Return of Bronko NagurskiEdit
After losing to the Redskins in the 1942 NFL Championship Game, Halas sought revenge against Marshall for the game. While stationed on a ship in Milne Bay near New Guinea, Halas considering bringing fullback Bronko Nagurski, who retired after the 1937 season to enter professional wrestling after Halas refused to increase his pay, out of retirement. Three months before the start of the 1943, he submitted a telegram to Anderson: "SIGN NAGURSKI AND PAY FIVE GRAND. STOP.", which was retrieved by Naval decoders who assumed Nagurski was a Japanese spy before forwarding it to Anderson.
Nagurski was contacted by Anderson and was offered the money suggested by Halas. He was initially reluctant due to injuries sustained over his career, but the Great Depression resulted in poor prize money and corruption plaguing the wrestling world, while returning to the Bears would him with an opportunity to support his family. Anderson proposed if Nagurski was unable to consistently run, he could play offensive tackle (a position he played at Minnesota in college); additionally, the new free substitution rules implemented for the 1943 season would allow Nagurski to play until he could stop.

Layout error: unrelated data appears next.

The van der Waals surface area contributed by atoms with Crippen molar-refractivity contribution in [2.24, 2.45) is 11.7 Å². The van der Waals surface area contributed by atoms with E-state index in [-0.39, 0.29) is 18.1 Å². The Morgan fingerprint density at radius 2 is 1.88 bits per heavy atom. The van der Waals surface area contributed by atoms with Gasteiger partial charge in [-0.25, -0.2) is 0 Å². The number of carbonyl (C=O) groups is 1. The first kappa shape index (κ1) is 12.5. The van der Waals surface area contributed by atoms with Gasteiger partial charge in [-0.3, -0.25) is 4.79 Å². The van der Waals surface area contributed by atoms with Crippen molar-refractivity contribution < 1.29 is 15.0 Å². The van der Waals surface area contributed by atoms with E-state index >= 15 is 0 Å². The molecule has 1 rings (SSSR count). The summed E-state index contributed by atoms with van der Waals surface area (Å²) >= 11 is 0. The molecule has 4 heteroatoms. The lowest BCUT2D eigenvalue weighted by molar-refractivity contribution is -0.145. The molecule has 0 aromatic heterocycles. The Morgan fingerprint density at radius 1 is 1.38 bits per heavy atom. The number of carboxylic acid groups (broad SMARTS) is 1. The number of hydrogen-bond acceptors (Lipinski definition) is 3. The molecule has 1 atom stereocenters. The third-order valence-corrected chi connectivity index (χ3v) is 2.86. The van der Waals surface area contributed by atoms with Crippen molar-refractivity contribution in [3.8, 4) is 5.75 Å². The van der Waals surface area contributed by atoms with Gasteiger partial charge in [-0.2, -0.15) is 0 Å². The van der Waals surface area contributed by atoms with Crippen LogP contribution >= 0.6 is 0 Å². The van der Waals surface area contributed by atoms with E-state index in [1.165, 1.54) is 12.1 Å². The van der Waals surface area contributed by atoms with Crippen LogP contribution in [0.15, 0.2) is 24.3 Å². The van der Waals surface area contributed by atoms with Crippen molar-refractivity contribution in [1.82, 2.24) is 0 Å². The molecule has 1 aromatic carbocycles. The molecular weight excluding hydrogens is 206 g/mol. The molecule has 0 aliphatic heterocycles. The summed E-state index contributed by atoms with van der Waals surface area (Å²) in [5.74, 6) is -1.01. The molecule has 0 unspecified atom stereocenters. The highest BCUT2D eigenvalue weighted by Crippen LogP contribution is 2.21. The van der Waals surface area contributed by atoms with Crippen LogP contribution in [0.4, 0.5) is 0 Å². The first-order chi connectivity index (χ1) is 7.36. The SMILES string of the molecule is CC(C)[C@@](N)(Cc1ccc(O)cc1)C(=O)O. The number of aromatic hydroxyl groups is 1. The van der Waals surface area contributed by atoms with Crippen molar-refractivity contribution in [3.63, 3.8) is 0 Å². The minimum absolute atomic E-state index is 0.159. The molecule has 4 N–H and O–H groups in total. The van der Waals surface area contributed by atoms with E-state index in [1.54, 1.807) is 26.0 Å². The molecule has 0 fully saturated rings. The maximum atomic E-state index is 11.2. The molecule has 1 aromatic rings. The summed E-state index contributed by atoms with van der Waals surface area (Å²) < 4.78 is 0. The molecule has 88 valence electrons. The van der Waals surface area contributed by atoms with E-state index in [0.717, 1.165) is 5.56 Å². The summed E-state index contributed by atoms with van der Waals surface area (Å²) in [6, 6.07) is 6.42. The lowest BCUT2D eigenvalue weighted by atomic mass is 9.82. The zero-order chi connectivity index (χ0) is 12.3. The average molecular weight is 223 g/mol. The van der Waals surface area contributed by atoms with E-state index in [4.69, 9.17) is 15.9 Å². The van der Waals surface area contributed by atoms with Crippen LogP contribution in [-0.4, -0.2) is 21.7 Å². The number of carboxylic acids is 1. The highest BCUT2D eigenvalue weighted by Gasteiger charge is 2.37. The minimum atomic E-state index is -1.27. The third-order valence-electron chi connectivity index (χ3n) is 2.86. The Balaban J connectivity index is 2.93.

During Training Camp, Nagurski injured many of his teammates with his physical style of play. In one incident, friend and offensive lineman George Musso refused to block Nagurski, prompting Anderson to do so in his place; although he was 45 years old, Anderson hoped to prove he was still tough to his players. Instead, Nagurski collided with Anderson's breastbone and knocked him out, forcing trainer Andy Lotshaw to assist the coach with smelling salts. Upon recovering, Anderson yelled, "Tell that son of a bitch that I can still whip his ass. But not today."